Washington state has more detailed information on these programs here.
Removal and disposal of LBP
There are 3 aspects for the safe removal of LBP that contractors must follow:
- Contain the work area so that dust and debris does not escape.
- Minimize dust and fumes by avoiding methods as sanding, torching, heat guns with a temperature greater that 1100F. Mist areas before scraping. Wet strippers are preferred.
- Clean up thoroughly. Use a HEPA vacuum to clean dust and debris, wet wipe and mopping.
LBP debris is not considered a hazardous waste and may be disposed of in C&D (construction and demolition) landfills, making the process less costly. The leaching of lead from the LBP debris was found not to pose significant threats to human health or the environment.
Remodeling your home in a healthy way
There are several ways to approach your project if you plan on living in the house during construction. Children are usually the reason that a home needs additional space and we have done renovations with newborns living in the home.
First, your addition could be designed in a way that does not affect your current home, assuming that you have space on your property to expand. This is also the least costly approach to an addition. The contractor can keep the new construction separate from the existing house and not break through til the addition is completed.
Second, if you are tight for space and need to add a second story this would be not only more costly but difficult to accomplish while living in the home, as you essentially have to bring the structure down through the first floor when adding the 2nd story. We have had several clients move into their guest house during construction and you could move into the mother-in-law structure on your property during the critical phases of the construction.
Another idea, would be to have all the lead-based paint removed from your house prior to the renovation. This would be a more expensive option.
Of equal importance is to select materials as paints, sealers, cabinetry etc. that are 0 VOC’s so that new toxins are not introduced with the new construction. During installation these materials are at their most toxic, as it is when the initial most harmful off gassing occurs. Verify with the lead-paint specialist what strippers they are using as that could introduce harmful fumes to your home.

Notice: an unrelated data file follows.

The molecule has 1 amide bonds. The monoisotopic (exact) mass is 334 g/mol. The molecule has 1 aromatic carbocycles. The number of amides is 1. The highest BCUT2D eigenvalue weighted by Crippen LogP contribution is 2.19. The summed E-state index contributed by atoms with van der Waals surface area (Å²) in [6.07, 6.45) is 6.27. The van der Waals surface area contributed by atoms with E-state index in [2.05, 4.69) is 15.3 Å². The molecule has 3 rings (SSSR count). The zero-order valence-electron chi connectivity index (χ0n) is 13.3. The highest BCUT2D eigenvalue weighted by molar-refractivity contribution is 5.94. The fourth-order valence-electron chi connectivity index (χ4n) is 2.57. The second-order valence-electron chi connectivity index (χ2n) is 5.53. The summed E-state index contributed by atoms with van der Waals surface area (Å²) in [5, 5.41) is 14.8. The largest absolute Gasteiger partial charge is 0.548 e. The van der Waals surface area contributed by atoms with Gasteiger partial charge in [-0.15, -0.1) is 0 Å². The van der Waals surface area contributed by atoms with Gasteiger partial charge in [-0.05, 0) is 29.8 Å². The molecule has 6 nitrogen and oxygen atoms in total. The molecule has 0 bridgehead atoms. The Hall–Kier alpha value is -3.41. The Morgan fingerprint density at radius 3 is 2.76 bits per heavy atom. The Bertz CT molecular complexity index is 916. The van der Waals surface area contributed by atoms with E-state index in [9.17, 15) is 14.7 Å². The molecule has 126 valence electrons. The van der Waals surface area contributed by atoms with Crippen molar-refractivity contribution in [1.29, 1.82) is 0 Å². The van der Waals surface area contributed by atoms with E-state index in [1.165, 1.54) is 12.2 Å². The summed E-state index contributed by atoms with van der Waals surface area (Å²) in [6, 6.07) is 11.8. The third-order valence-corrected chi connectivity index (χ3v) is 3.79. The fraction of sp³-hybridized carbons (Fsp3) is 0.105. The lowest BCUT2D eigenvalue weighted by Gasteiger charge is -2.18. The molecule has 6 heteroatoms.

Tips for construction are:
- create a separate pathway for the contractor to bring materials in and out of the home,
- find a safe place for your pets as they too can be poisoned by lead, and can track dust in the other areas of the house, and
- turn off forced-air heating and air conditioning systems during construction to prevent dust from spreading through vents from the work area to the rest of your home.
Alternatives to removing lead based paint
Some other solutions beyond removal for lead based paint include spraying the surface with a sealant or adding a layer of gypsum wallboard.
- A short term solution would be painting over lead-based paint with non-lead paint as the lead-based paint may continue to loosen from the surface below and create lead dust.
- The new paint will mix with the lead-based paint, and lead dust will chip off as the new paint deteriorates.
At my home, I had my walls finished with a new 1/8” plaster skim coat before painting, have replaced my trim and had my door stripped by a professional stripping company which I believe has taken care of the lead based paint on the interior.
For more information:
Read "Where in the Bay Area can I buy lead paint sealer/encapsulant (Lead Stop, Child Guard, LBC or Nansulate)? It's hard to find!" a Q&A answered by Bill Fry.